Six Baltimore police officers cleared of criminal charges in Freddie Gray's arrest and death will be investigated by Montgomery County police, who are leading the internal affairs reviews that could determine whether the officers can return to policing city streets.
Officers from the Washington suburb — with help from Howard County police — are interviewing Baltimore police officers and witnesses and examining city policies to determine whether Lt. Brian Rice and Officers Caesar Goodson Jr. and Edward Nero broke department rules during Gray's arrest and transport. Similar reviews are expected to begin for Officer Garrett Miller, Officer William Porter and Sgt. Alicia White after prosecutors dropped charges against the officers Wednesday.
Gray, a 25-year-old black man, died a week after suffering severe spinal injuries in the back of a police van in April 2015.
While it is rare for outside agencies to investigate officers, Baltimore Police Commissioner Kevin Davis said the city asked the other departments a few months ago to lead the internal affairs reviews to assure the public of fairness and objectivity in the high-profile case.
"I know how important it is to the community to have faith and trust in the internal disciplinary system of the Police Department," Davis said in an interview. "To have a relationship built on trust in the community stems largely — not exclusively, but largely — on the timeliness and thoroughness of our internal investigations."
Prosecutors on Wednesday dropped all charges against three Baltimore police officers accused in the arrest and death of Freddie Gray, bringing to an end one of the highest-profile criminal cases in the city's history with zero convictions.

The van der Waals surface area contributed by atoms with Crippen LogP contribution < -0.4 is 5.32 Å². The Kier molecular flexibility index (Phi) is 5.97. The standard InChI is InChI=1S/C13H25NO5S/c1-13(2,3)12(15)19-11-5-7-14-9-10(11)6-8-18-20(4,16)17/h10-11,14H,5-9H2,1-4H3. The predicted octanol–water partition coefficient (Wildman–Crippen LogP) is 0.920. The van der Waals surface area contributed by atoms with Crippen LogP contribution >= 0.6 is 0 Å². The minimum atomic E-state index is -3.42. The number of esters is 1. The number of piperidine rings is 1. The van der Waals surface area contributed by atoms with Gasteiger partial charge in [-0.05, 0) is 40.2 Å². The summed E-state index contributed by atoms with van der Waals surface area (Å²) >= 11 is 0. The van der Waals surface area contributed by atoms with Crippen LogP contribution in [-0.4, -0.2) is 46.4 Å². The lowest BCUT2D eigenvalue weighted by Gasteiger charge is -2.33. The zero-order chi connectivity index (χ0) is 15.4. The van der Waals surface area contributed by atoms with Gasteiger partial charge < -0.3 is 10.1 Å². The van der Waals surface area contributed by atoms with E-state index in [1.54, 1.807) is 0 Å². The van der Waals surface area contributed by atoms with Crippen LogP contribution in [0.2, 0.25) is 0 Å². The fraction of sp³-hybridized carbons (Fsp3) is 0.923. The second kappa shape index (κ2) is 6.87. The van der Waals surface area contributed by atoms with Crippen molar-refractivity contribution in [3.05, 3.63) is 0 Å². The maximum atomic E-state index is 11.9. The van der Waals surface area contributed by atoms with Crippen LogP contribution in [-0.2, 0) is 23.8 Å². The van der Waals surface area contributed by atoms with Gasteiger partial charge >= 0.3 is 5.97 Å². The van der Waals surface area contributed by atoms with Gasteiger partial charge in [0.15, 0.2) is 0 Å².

As public attention shifts from the courtroom — a Baltimore judge acquitted the three officers who went to trial — some have expressed skepticism about the authenticity of the internal affairs reviews.
The process, largely shielded from public view, can stretch hundreds of days before it is determined whether officers are exonerated or face reprimands or firings in the wake of misconduct allegations.
After the acquittals of the three officers, Mayor Stephanie Rawlings-Blake urged the public to "allow the entire process to come to a conclusion." The city has been on edge since Gray's death, which sparked rioting, looting and arson on the day of his funeral. While security has been tightened at the courthouse, protests of the verdicts have been peaceful and have led to few arrests.
In most cases, the allegations are not sustained and officers are not disciplined after departmental review, according to a Baltimore Sun review of data from police agencies across the state.
Nearly nine out of 10 internal investigations by Montgomery County police do not result in officers being reprimanded or fired. The rate at which officers face discipline is roughly the same nationally and slightly higher in Baltimore.
"Police don't appear capable of policing themselves," said Lester Spence, an associate professor at the Johns Hopkins University who studies race and urban politics. "Based on the day-to-day experiences of working-class black men, we'd expect the police to have a far higher rate of wrongdoing than internal affairs finds."
Police say privacy laws prohibit them from releasing the results of an officer's internal affairs review to the public. It is unclear what information will be publicly available after officers in the Gray case are investigated.
The internal affairs investigation into Gray's death was initiated automatically. Most administrative reviews are triggered by complaints made by the public or fellow officers.